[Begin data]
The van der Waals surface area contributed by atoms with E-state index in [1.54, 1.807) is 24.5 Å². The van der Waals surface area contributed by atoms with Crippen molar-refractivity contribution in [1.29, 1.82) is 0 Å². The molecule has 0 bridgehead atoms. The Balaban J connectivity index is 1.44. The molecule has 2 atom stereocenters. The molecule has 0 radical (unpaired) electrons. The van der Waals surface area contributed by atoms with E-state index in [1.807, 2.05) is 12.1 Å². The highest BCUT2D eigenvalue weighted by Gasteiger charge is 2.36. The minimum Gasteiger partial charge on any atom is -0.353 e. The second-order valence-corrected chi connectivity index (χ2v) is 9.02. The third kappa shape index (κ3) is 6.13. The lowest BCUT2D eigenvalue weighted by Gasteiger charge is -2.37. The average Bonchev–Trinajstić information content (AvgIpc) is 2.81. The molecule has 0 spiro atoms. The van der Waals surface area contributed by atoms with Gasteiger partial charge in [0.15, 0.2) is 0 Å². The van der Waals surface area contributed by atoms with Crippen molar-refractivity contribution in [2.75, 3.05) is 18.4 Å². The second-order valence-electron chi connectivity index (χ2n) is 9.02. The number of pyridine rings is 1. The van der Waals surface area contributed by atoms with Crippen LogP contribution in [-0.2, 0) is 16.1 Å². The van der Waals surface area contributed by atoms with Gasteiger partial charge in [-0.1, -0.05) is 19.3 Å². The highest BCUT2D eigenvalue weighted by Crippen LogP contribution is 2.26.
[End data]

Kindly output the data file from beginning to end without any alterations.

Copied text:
The van der Waals surface area contributed by atoms with E-state index in [1.54, 1.807) is 24.5 Å². The van der Waals surface area contributed by atoms with Crippen molar-refractivity contribution in [1.29, 1.82) is 0 Å². The molecule has 0 bridgehead atoms. The Balaban J connectivity index is 1.44. The molecule has 2 atom stereocenters. The molecule has 0 radical (unpaired) electrons. The van der Waals surface area contributed by atoms with E-state index in [1.807, 2.05) is 12.1 Å². The highest BCUT2D eigenvalue weighted by Gasteiger charge is 2.36. The minimum Gasteiger partial charge on any atom is -0.353 e. The second-order valence-corrected chi connectivity index (χ2v) is 9.02. The third kappa shape index (κ3) is 6.13. The lowest BCUT2D eigenvalue weighted by Gasteiger charge is -2.37. The average Bonchev–Trinajstić information content (AvgIpc) is 2.81. The molecule has 0 spiro atoms. The van der Waals surface area contributed by atoms with Gasteiger partial charge in [0.15, 0.2) is 0 Å². The van der Waals surface area contributed by atoms with Crippen molar-refractivity contribution in [2.75, 3.05) is 18.4 Å². The second-order valence-electron chi connectivity index (χ2n) is 9.02. The number of pyridine rings is 1. The van der Waals surface area contributed by atoms with Crippen LogP contribution in [-0.2, 0) is 16.1 Å². The van der Waals surface area contributed by atoms with Gasteiger partial charge in [-0.1, -0.05) is 19.3 Å². The highest BCUT2D eigenvalue weighted by Crippen LogP contribution is 2.26.